Open source sabotage sparks fears of backlash
A developer’s protest against the Russian invasion of Ukraine may have much wider ramifications
When Russia launched its offensive on Ukraine, the reaction around the world was swift: Governments imposed sanctions, businesses cut ties, and citizens took to the streets to protest the war. Then, there was the unique response from developer Brandon Nozaki Miller.
As a result, it was rather dramatic when Miller launched what was essentially a sabotaged update to the code – a move that he terms not malware, but 'protestware'.
Dubbed 'peacenotwar', there were two rogue updates to the Node-IPC package. The first checked whether the host computer was based in Russia or Belarus (which is supporting Putin’s invasion). If it was a match, the package would overwrite files with heart emojis.
Given the impact this could have on computers, it was quickly flagged as a vulnerability. A second, more benign version was released that would leave files intact, but which placed a “message of peace” in a text file on users’ desktops.
“This code serves as a non-destructive example of why controlling your node modules is important,” Miller wrote in the NPM repository where it was distributed. “It also serves as a non-violent protest against Russia's aggression that threatens the world right now.”
The full consequences of the ‘protest’ aren’t clear, though Russia’s largest bank, Sberbank, has since instructed its staff to not install further software updates to guard against such an attack. And since the vulnerability was published, a message purporting to be from an American NGO operating in Belarus has claimed that the vulnerability has wiped out files that contain information on human-rights abuses committed by the Belarussian regime.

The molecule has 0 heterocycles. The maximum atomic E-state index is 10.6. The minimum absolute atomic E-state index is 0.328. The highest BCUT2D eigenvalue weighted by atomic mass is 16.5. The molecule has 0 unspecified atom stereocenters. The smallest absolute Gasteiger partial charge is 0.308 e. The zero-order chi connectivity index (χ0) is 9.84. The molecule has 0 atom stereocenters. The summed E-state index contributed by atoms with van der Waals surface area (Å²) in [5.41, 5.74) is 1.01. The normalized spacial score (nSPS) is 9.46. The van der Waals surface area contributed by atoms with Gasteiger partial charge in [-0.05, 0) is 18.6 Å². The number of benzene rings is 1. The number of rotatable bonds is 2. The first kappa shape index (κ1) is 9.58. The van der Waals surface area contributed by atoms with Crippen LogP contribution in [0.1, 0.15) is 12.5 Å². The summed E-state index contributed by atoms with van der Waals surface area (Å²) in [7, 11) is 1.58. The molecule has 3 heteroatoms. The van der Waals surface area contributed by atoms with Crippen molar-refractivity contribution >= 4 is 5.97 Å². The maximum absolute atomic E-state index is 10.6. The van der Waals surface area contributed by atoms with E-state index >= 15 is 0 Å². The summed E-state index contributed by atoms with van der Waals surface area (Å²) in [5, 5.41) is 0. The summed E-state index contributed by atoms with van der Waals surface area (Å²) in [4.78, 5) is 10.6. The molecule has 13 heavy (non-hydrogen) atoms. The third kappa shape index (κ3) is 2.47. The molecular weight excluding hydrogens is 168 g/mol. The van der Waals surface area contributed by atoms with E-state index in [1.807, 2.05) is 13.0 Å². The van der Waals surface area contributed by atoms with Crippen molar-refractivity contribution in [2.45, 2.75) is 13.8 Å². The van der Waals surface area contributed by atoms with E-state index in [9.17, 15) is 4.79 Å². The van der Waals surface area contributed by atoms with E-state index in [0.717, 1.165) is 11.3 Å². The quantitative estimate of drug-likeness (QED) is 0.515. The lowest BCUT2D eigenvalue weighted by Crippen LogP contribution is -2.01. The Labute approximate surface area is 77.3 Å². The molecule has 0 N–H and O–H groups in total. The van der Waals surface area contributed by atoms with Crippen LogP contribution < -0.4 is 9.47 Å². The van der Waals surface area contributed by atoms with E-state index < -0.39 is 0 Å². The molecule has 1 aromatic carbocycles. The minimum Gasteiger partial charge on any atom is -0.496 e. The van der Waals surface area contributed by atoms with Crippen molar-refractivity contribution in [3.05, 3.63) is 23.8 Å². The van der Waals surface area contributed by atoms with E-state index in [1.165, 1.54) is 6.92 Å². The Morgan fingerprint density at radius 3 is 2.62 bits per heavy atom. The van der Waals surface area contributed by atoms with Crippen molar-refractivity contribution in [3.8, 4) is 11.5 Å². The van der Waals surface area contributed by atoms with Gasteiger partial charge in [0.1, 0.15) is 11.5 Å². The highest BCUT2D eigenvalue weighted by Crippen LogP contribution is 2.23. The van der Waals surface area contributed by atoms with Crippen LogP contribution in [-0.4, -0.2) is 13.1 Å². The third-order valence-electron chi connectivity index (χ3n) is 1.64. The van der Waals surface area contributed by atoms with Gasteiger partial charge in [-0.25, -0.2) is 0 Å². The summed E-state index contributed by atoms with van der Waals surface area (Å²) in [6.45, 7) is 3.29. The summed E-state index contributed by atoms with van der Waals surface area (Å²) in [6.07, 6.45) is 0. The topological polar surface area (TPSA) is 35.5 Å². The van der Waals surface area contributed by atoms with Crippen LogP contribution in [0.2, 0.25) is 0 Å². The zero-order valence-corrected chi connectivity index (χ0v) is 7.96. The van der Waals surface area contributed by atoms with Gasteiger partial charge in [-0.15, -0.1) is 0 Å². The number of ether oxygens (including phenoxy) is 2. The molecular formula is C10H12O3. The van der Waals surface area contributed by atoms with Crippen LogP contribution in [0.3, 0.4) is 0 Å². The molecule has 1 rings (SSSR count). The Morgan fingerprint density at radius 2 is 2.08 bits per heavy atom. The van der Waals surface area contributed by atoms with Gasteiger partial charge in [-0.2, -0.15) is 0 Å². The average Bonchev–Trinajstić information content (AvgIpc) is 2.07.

Miller, when approached, asked not to be quoted directly and advised that would only speak on background. He did, however, post an explanation for his protest on GitHub. “War is not the answer, no matter how bad it is,” he wrote.
“Please stand up against this injustice and stand up against evil. Everything that evil people need to hurt people, you have to say; ‘What can I do? When one person is standing next to another and they are standing next to another, you soon have movement. Here's how little people can come together for more than one person. Do what you think is right, follow your own morals.”
Whether or not the protest was successful is perhaps in the eye of the beholder, and reaction appears to have been mixed, to say the least. “Thanks for all the free pizza, and thanks to all the police that showed up to SWAT me,” wrote Miller on his GitHub page, referring to the practice where people are targeted by fake calls to police claiming the victim is armed and dangerous, leading to armed response units being deployed. “They were really nice fellas.”
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The broader implications of the attack could also reach far beyond Miller’s front door. “It's actually the rest of the [open source] community that is getting concerned about this,” says Ross Brewer from cyber security firm Attack IQ. “If you've got contributors that are prepared to manipulate code, just on a whim because they want to say something political or whatever, then you start to [wonder] how many people have access and how many contributors are there? And what control do they have control over? And then what safety is in the system?”
He argues that a protest such as this could undermine the trust model that is implicit in open source, and that there’s a potential for significant backlash against those who launch such protests, harming their reputation in the community more broadly. He also fears such attacks could cause a backlash from the targeted regime.
“Once we get into these geopolitical situations, and you've got these have-a-go heroes that are hacking countries, there's going to be a response from that and it's the backlash that we've all got to deal with,” says Brewer. “We just become collateral damage in all of that.”
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